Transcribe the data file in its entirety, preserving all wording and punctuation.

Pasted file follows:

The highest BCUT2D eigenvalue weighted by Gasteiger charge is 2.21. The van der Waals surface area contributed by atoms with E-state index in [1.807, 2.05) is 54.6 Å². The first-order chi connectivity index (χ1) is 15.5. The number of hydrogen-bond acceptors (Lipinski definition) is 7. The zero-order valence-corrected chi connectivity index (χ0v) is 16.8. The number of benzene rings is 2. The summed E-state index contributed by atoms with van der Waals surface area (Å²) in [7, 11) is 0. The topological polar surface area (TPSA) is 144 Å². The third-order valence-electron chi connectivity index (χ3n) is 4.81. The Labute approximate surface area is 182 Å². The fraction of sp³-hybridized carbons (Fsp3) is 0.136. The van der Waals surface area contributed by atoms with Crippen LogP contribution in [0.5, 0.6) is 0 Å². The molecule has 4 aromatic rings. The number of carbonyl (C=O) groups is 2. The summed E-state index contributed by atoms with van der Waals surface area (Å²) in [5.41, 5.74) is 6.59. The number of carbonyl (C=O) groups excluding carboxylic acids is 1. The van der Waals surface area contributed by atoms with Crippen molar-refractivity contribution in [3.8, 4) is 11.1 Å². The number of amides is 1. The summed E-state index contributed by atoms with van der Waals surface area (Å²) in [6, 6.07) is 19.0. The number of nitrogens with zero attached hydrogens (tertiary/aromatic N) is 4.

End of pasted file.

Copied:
The highest BCUT2D eigenvalue weighted by Gasteiger charge is 2.21. The van der Waals surface area contributed by atoms with E-state index in [1.807, 2.05) is 54.6 Å². The first-order chi connectivity index (χ1) is 15.5. The number of hydrogen-bond acceptors (Lipinski definition) is 7. The zero-order valence-corrected chi connectivity index (χ0v) is 16.8. The number of benzene rings is 2. The summed E-state index contributed by atoms with van der Waals surface area (Å²) in [7, 11) is 0. The topological polar surface area (TPSA) is 144 Å². The third-order valence-electron chi connectivity index (χ3n) is 4.81. The Labute approximate surface area is 182 Å². The fraction of sp³-hybridized carbons (Fsp3) is 0.136. The van der Waals surface area contributed by atoms with Crippen LogP contribution in [0.5, 0.6) is 0 Å². The molecule has 4 aromatic rings. The number of carbonyl (C=O) groups is 2. The summed E-state index contributed by atoms with van der Waals surface area (Å²) in [5.41, 5.74) is 6.59. The number of carbonyl (C=O) groups excluding carboxylic acids is 1. The van der Waals surface area contributed by atoms with Crippen molar-refractivity contribution in [3.8, 4) is 11.1 Å². The number of amides is 1. The summed E-state index contributed by atoms with van der Waals surface area (Å²) in [6, 6.07) is 19.0. The number of nitrogens with zero attached hydrogens (tertiary/aromatic N) is 4.